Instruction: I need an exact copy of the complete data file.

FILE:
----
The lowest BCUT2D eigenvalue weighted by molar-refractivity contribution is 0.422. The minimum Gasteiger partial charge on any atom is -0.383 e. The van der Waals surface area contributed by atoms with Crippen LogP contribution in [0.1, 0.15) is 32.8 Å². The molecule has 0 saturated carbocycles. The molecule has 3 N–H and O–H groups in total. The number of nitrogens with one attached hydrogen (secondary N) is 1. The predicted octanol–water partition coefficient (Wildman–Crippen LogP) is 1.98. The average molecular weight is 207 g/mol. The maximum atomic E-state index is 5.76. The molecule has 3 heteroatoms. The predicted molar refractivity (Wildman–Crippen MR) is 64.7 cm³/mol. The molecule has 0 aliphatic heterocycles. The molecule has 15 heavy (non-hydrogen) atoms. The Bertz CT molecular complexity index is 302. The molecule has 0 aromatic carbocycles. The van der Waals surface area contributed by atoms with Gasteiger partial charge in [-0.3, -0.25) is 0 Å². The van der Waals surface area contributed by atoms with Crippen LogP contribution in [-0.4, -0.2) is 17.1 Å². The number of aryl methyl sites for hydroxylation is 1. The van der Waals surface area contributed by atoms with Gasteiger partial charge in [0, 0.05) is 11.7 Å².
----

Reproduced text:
The lowest BCUT2D eigenvalue weighted by molar-refractivity contribution is 0.422. The minimum Gasteiger partial charge on any atom is -0.383 e. The van der Waals surface area contributed by atoms with Crippen LogP contribution in [0.1, 0.15) is 32.8 Å². The molecule has 0 saturated carbocycles. The molecule has 3 N–H and O–H groups in total. The number of nitrogens with one attached hydrogen (secondary N) is 1. The predicted octanol–water partition coefficient (Wildman–Crippen LogP) is 1.98. The average molecular weight is 207 g/mol. The maximum atomic E-state index is 5.76. The molecule has 3 heteroatoms. The predicted molar refractivity (Wildman–Crippen MR) is 64.7 cm³/mol. The molecule has 0 aliphatic heterocycles. The molecule has 15 heavy (non-hydrogen) atoms. The Bertz CT molecular complexity index is 302. The molecule has 0 aromatic carbocycles. The van der Waals surface area contributed by atoms with Gasteiger partial charge in [-0.3, -0.25) is 0 Å². The van der Waals surface area contributed by atoms with Crippen LogP contribution in [-0.4, -0.2) is 17.1 Å². The number of aryl methyl sites for hydroxylation is 1. The van der Waals surface area contributed by atoms with Gasteiger partial charge in [0, 0.05) is 11.7 Å².